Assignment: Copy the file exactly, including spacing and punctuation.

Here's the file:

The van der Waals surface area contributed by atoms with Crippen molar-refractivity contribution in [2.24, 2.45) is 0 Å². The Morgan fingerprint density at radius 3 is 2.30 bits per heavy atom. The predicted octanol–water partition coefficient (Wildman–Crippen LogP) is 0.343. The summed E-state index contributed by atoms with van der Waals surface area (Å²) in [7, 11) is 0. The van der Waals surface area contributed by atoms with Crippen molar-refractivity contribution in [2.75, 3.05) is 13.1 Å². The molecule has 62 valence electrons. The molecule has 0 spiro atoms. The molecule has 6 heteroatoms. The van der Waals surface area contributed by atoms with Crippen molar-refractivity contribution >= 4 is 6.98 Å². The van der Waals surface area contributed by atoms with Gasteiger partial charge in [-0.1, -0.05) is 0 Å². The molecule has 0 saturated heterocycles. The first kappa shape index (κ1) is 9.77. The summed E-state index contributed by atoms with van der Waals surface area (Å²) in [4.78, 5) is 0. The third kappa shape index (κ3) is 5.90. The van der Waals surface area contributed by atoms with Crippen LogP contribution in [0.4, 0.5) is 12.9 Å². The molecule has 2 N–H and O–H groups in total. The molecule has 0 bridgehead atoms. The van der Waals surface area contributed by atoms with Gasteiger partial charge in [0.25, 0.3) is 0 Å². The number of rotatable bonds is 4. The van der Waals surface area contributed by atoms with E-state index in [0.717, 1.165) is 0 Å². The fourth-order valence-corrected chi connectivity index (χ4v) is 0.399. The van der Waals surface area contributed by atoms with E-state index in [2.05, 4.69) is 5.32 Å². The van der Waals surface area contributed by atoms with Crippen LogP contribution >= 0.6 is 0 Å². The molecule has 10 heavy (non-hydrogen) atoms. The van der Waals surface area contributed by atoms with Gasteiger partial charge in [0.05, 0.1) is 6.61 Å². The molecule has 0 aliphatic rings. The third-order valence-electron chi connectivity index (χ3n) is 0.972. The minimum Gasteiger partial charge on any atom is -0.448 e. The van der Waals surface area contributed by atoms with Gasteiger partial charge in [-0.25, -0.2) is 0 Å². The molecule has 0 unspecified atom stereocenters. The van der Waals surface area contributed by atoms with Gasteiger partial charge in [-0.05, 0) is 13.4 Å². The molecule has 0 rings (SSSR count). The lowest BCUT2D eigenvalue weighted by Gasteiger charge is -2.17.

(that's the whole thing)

The van der Waals surface area contributed by atoms with Crippen molar-refractivity contribution in [2.24, 2.45) is 0 Å². The Morgan fingerprint density at radius 3 is 2.30 bits per heavy atom. The predicted octanol–water partition coefficient (Wildman–Crippen LogP) is 0.343. The summed E-state index contributed by atoms with van der Waals surface area (Å²) in [7, 11) is 0. The van der Waals surface area contributed by atoms with Crippen molar-refractivity contribution in [2.75, 3.05) is 13.1 Å². The molecule has 62 valence electrons. The molecule has 0 spiro atoms. The molecule has 6 heteroatoms. The van der Waals surface area contributed by atoms with Crippen molar-refractivity contribution >= 4 is 6.98 Å². The van der Waals surface area contributed by atoms with Gasteiger partial charge in [-0.1, -0.05) is 0 Å². The molecule has 0 saturated heterocycles. The first kappa shape index (κ1) is 9.77. The summed E-state index contributed by atoms with van der Waals surface area (Å²) in [4.78, 5) is 0. The third kappa shape index (κ3) is 5.90. The van der Waals surface area contributed by atoms with Crippen LogP contribution in [0.4, 0.5) is 12.9 Å². The molecule has 2 N–H and O–H groups in total. The molecule has 0 bridgehead atoms. The van der Waals surface area contributed by atoms with Gasteiger partial charge in [0.25, 0.3) is 0 Å². The number of rotatable bonds is 4. The van der Waals surface area contributed by atoms with E-state index in [0.717, 1.165) is 0 Å². The fourth-order valence-corrected chi connectivity index (χ4v) is 0.399. The van der Waals surface area contributed by atoms with E-state index in [2.05, 4.69) is 5.32 Å². The van der Waals surface area contributed by atoms with Crippen LogP contribution >= 0.6 is 0 Å². The molecule has 10 heavy (non-hydrogen) atoms. The van der Waals surface area contributed by atoms with Gasteiger partial charge in [0.05, 0.1) is 6.61 Å². The molecule has 0 aliphatic rings. The third-order valence-electron chi connectivity index (χ3n) is 0.972. The minimum Gasteiger partial charge on any atom is -0.448 e. The van der Waals surface area contributed by atoms with Gasteiger partial charge in [-0.25, -0.2) is 0 Å². The molecule has 0 unspecified atom stereocenters. The van der Waals surface area contributed by atoms with Gasteiger partial charge in [-0.05, 0) is 13.4 Å². The molecule has 0 rings (SSSR count). The lowest BCUT2D eigenvalue weighted by Gasteiger charge is -2.17.